Locks. Many people have differing opinions on what is the right type / combination of locks to bring with you on tour.
It’s a tough decision; as your bicycle is the most expensive bit of equipment you have, and so much time and research went into getting it right, and not to mention that … it’s also your mode of transportation! The last thing you would want is for it to be stolen.
When it comes to picking a lock there are two main factors which will decide what you are going to bring: weight and space.
After some searching around on the web we found some very clever seat posts with an integrated lock, The Interlock.
The Interlock, is one of many new and innovative products which started life from crowdfunding on Kickstarter. It’s also a Canadian designed product, and as a Canadian I’m always proud to use and support a home-grown product.
We were sent a pair of interlocks to test out. It’s been a little over a month and we are already finding them to be fairly handy.
The lock is integrated into the seatpost and tucks away neatly, out of the way in the seat tube of the frame. The lock itself is made from a fairly thick gauged, laminated and flexible steel stranded cable. The locking mechanism is simple, reliable (so far) and uses a non-circular tumbler lock and comes with 2 keys (including serial numbers if a replacement is needed).
A few things which we like about the lock:
- It’s simple – it’s an innovative design, but otherwise it’s a simple cable lock that is a pretty good length, allowing for fairly flexible locking options.
- It’s location – This is good for a variety of reasons. It’s easy to access, we do not have seatbags, so the lock is always easy to get out, no fumbling around or digging in panniers. It’s also out of the way; the lock is not sticking out of the frame to kick when we are peddling or prone to falling off when we go over a bump.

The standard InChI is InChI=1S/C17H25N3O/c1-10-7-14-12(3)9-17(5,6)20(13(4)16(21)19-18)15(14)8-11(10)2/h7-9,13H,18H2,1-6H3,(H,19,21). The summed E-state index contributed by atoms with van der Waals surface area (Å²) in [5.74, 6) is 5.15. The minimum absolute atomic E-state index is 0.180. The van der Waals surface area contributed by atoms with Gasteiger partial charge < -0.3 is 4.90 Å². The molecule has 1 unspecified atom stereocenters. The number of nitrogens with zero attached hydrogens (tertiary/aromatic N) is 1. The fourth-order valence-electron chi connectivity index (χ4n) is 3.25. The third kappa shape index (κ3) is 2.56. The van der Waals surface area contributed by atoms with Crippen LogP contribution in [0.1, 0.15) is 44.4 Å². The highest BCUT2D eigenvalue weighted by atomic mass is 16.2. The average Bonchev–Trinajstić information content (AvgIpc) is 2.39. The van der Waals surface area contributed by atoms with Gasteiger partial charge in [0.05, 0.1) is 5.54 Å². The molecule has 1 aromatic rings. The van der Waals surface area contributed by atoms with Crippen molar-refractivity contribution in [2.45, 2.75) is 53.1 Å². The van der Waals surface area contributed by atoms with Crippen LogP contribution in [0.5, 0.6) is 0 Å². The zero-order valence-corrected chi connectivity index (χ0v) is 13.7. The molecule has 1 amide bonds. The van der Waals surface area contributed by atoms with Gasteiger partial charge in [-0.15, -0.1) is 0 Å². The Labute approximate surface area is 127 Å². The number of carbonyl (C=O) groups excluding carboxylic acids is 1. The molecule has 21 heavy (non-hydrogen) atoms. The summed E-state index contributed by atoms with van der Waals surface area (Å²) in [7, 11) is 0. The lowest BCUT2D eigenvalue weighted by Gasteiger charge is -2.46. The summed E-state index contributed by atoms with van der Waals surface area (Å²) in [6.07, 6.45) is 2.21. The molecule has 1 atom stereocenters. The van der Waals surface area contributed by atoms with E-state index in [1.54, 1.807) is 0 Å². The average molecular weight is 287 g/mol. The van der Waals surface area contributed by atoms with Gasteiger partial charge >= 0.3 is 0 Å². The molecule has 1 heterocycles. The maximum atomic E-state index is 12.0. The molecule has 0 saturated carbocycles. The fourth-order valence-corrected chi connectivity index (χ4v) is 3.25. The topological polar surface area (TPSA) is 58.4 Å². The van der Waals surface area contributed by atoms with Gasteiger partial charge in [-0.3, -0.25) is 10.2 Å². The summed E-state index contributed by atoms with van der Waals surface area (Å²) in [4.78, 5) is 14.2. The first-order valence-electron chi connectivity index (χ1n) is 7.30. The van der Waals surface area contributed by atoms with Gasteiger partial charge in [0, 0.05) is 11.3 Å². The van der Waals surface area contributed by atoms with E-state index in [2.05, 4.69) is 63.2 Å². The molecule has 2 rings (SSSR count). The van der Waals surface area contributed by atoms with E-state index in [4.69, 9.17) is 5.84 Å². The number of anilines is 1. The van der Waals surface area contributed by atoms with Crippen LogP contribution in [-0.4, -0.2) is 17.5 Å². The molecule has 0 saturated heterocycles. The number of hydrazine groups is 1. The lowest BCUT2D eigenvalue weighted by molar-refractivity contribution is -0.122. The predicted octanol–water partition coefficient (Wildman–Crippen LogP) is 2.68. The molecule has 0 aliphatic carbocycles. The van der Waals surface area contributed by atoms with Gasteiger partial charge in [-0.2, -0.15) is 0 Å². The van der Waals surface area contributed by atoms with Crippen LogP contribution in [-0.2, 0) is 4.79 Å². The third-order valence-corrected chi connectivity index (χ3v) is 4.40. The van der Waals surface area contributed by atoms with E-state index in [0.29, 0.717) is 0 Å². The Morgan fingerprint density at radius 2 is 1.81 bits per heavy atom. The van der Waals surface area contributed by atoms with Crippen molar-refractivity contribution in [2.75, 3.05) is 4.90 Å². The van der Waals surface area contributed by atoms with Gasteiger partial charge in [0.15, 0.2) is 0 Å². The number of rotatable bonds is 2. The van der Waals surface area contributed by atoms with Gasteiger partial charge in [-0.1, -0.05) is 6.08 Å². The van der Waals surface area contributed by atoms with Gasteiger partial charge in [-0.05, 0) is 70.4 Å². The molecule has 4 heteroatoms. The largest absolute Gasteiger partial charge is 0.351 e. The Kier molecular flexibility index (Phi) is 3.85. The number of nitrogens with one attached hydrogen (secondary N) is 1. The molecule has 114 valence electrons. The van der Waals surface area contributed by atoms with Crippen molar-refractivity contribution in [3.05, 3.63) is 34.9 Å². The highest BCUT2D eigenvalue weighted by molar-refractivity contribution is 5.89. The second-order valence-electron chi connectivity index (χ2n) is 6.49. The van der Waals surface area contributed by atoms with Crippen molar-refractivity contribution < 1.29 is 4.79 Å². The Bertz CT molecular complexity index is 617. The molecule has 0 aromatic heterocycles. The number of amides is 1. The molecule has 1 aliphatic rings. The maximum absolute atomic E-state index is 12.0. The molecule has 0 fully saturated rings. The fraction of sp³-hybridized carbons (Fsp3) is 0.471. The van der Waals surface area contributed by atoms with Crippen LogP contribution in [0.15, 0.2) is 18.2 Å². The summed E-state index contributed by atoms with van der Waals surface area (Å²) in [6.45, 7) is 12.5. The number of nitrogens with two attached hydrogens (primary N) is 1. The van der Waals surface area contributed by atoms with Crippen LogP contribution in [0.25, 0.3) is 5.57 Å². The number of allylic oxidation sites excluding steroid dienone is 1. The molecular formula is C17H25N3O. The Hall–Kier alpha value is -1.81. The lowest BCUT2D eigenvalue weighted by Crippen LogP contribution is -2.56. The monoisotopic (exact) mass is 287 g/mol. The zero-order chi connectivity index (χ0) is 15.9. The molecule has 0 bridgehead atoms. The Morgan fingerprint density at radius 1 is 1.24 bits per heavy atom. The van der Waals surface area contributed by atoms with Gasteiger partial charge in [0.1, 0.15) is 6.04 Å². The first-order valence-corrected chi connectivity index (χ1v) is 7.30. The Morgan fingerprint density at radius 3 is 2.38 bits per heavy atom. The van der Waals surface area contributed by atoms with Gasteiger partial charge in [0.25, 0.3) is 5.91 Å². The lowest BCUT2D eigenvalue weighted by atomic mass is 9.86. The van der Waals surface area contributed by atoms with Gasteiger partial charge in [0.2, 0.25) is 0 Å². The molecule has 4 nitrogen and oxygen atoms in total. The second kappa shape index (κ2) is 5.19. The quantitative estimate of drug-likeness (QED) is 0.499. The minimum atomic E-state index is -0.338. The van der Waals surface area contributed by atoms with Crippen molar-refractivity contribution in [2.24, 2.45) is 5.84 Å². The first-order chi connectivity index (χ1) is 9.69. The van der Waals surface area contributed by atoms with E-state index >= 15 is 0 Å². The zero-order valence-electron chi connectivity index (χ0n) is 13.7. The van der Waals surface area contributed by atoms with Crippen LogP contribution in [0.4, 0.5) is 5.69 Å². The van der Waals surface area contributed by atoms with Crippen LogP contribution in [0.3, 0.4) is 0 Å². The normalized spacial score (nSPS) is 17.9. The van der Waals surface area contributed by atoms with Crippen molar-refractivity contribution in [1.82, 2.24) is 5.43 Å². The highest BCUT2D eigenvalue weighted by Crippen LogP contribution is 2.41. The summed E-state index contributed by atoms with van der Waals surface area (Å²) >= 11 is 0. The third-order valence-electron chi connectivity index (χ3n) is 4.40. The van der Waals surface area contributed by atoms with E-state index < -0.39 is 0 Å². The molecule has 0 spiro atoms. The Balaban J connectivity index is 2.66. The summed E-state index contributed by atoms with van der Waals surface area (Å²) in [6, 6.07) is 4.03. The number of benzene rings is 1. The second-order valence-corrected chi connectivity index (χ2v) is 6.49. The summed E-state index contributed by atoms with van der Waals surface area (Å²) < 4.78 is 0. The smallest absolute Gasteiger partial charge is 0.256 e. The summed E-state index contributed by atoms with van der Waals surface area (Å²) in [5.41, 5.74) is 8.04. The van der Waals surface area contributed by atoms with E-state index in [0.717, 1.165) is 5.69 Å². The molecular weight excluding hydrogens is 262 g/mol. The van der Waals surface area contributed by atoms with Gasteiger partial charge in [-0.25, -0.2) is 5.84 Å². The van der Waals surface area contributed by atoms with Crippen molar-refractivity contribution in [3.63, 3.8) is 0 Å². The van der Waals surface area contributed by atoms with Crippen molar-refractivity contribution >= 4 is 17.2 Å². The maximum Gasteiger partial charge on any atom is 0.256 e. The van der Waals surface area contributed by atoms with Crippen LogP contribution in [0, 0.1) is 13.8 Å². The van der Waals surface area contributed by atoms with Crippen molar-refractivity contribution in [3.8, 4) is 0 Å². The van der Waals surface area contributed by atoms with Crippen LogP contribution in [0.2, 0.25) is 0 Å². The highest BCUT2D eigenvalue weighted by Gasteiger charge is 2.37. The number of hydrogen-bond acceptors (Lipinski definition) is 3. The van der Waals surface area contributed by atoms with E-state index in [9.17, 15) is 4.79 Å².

- You can lock your saddle with it.
- Its long enough to go around your wheel and a post.
So far the Interlock has been extremely handy for locking our bike overnight, when we run into a shop, and in town.
I had one problem when installing the interlock on Claire’s bicycle. The cable would not go into the frame past the water bottle holder. This however was an easy fix, the bolts attached to the bottle holder were too long and were extending into the tube of the frame and stopping the cable from sliding in, I switched the bolts out for slightly shorter ones and the problem was fixed.
We think that the Interlock is great for a tourer for the reasons noted above (accessible, yet compact). However, the one downside is that the lock is not heavy duty enough to leave the bike alone in cities/towns for extended periods of time. Therefore, we decided to bring with us another lock to add extra protection, a titanium Tigr lock (review to come). We do feel that this Interlock is well worth bringing on a tour as the pluses of this little lock outweigh the one downside and we are never really too far from our bikes and panniers for very long anyway.
I would also be pretty happy with a longer cable, to increase the number of locking options you have, but I suppose it would not fit all frames (hooray for tall people as we could have one!).